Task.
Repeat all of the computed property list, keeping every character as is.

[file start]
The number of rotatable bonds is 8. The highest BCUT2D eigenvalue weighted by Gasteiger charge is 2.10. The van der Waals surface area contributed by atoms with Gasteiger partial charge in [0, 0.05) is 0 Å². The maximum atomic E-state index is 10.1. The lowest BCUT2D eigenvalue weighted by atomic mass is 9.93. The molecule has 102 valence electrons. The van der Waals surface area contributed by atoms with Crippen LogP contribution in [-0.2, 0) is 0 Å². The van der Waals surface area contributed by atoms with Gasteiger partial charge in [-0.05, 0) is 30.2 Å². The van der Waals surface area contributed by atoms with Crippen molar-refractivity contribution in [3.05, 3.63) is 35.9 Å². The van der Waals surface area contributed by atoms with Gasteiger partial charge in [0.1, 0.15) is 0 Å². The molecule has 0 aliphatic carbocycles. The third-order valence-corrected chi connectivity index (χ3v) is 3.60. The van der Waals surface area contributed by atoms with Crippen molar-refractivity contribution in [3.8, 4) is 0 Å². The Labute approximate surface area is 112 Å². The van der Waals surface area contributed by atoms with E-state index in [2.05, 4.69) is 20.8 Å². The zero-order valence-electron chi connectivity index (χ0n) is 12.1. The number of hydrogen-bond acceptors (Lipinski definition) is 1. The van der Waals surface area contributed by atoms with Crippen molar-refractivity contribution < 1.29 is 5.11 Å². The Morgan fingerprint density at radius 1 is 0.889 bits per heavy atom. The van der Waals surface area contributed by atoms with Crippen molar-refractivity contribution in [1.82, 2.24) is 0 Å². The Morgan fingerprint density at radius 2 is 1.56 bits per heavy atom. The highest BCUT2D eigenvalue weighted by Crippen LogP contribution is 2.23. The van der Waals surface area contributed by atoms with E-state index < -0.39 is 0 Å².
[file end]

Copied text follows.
The number of rotatable bonds is 8. The highest BCUT2D eigenvalue weighted by Gasteiger charge is 2.10. The van der Waals surface area contributed by atoms with Gasteiger partial charge in [0, 0.05) is 0 Å². The maximum atomic E-state index is 10.1. The lowest BCUT2D eigenvalue weighted by atomic mass is 9.93. The molecule has 102 valence electrons. The van der Waals surface area contributed by atoms with Crippen LogP contribution in [-0.2, 0) is 0 Å². The van der Waals surface area contributed by atoms with Gasteiger partial charge in [-0.05, 0) is 30.2 Å². The van der Waals surface area contributed by atoms with Crippen molar-refractivity contribution in [3.05, 3.63) is 35.9 Å². The van der Waals surface area contributed by atoms with Gasteiger partial charge in [0.1, 0.15) is 0 Å². The molecule has 0 aliphatic carbocycles. The third-order valence-corrected chi connectivity index (χ3v) is 3.60. The van der Waals surface area contributed by atoms with Crippen molar-refractivity contribution in [3.8, 4) is 0 Å². The Labute approximate surface area is 112 Å². The van der Waals surface area contributed by atoms with E-state index in [2.05, 4.69) is 20.8 Å². The zero-order valence-electron chi connectivity index (χ0n) is 12.1. The number of hydrogen-bond acceptors (Lipinski definition) is 1. The van der Waals surface area contributed by atoms with Crippen molar-refractivity contribution < 1.29 is 5.11 Å². The Morgan fingerprint density at radius 1 is 0.889 bits per heavy atom. The van der Waals surface area contributed by atoms with Crippen molar-refractivity contribution in [1.82, 2.24) is 0 Å². The Morgan fingerprint density at radius 2 is 1.56 bits per heavy atom. The highest BCUT2D eigenvalue weighted by Crippen LogP contribution is 2.23. The van der Waals surface area contributed by atoms with E-state index < -0.39 is 0 Å².